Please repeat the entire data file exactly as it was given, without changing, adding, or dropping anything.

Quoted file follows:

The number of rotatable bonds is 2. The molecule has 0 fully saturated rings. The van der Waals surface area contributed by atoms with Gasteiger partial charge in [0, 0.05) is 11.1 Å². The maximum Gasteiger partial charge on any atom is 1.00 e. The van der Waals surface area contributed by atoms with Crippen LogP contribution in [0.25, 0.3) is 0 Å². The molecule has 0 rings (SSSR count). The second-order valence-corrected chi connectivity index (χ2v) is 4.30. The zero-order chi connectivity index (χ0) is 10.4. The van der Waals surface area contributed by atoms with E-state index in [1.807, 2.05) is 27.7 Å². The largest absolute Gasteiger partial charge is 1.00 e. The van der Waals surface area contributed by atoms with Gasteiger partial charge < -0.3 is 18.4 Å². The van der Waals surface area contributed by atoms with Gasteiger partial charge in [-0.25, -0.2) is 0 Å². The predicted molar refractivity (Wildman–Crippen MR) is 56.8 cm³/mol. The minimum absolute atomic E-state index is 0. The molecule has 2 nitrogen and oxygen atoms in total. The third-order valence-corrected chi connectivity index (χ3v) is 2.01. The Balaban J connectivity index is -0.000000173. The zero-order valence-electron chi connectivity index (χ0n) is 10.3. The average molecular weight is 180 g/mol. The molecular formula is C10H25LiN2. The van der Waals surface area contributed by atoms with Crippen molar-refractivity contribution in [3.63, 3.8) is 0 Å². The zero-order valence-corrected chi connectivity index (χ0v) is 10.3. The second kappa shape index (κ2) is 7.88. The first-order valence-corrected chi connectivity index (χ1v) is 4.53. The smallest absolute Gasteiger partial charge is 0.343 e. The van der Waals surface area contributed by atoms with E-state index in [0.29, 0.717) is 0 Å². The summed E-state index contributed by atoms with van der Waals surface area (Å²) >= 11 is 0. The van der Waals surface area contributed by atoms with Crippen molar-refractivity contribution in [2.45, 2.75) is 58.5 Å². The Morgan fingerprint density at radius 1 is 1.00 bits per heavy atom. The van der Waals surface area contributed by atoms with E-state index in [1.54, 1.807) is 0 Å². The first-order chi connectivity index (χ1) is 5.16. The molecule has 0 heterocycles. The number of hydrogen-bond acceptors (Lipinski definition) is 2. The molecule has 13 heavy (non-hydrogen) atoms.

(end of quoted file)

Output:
The number of rotatable bonds is 2. The molecule has 0 fully saturated rings. The van der Waals surface area contributed by atoms with Gasteiger partial charge in [0, 0.05) is 11.1 Å². The maximum Gasteiger partial charge on any atom is 1.00 e. The van der Waals surface area contributed by atoms with Crippen LogP contribution in [0.25, 0.3) is 0 Å². The molecule has 0 rings (SSSR count). The second-order valence-corrected chi connectivity index (χ2v) is 4.30. The zero-order chi connectivity index (χ0) is 10.4. The van der Waals surface area contributed by atoms with E-state index in [1.807, 2.05) is 27.7 Å². The largest absolute Gasteiger partial charge is 1.00 e. The van der Waals surface area contributed by atoms with Gasteiger partial charge < -0.3 is 18.4 Å². The van der Waals surface area contributed by atoms with Gasteiger partial charge in [-0.25, -0.2) is 0 Å². The predicted molar refractivity (Wildman–Crippen MR) is 56.8 cm³/mol. The minimum absolute atomic E-state index is 0. The molecule has 2 nitrogen and oxygen atoms in total. The third-order valence-corrected chi connectivity index (χ3v) is 2.01. The Balaban J connectivity index is -0.000000173. The zero-order valence-electron chi connectivity index (χ0n) is 10.3. The average molecular weight is 180 g/mol. The molecular formula is C10H25LiN2. The van der Waals surface area contributed by atoms with Crippen molar-refractivity contribution in [3.63, 3.8) is 0 Å². The zero-order valence-corrected chi connectivity index (χ0v) is 10.3. The second kappa shape index (κ2) is 7.88. The first-order valence-corrected chi connectivity index (χ1v) is 4.53. The smallest absolute Gasteiger partial charge is 0.343 e. The van der Waals surface area contributed by atoms with E-state index in [0.29, 0.717) is 0 Å². The summed E-state index contributed by atoms with van der Waals surface area (Å²) >= 11 is 0. The van der Waals surface area contributed by atoms with Crippen molar-refractivity contribution in [2.45, 2.75) is 58.5 Å². The Morgan fingerprint density at radius 1 is 1.00 bits per heavy atom. The van der Waals surface area contributed by atoms with E-state index in [1.54, 1.807) is 0 Å². The first-order chi connectivity index (χ1) is 5.16. The molecule has 0 heterocycles. The number of hydrogen-bond acceptors (Lipinski definition) is 2. The molecule has 13 heavy (non-hydrogen) atoms.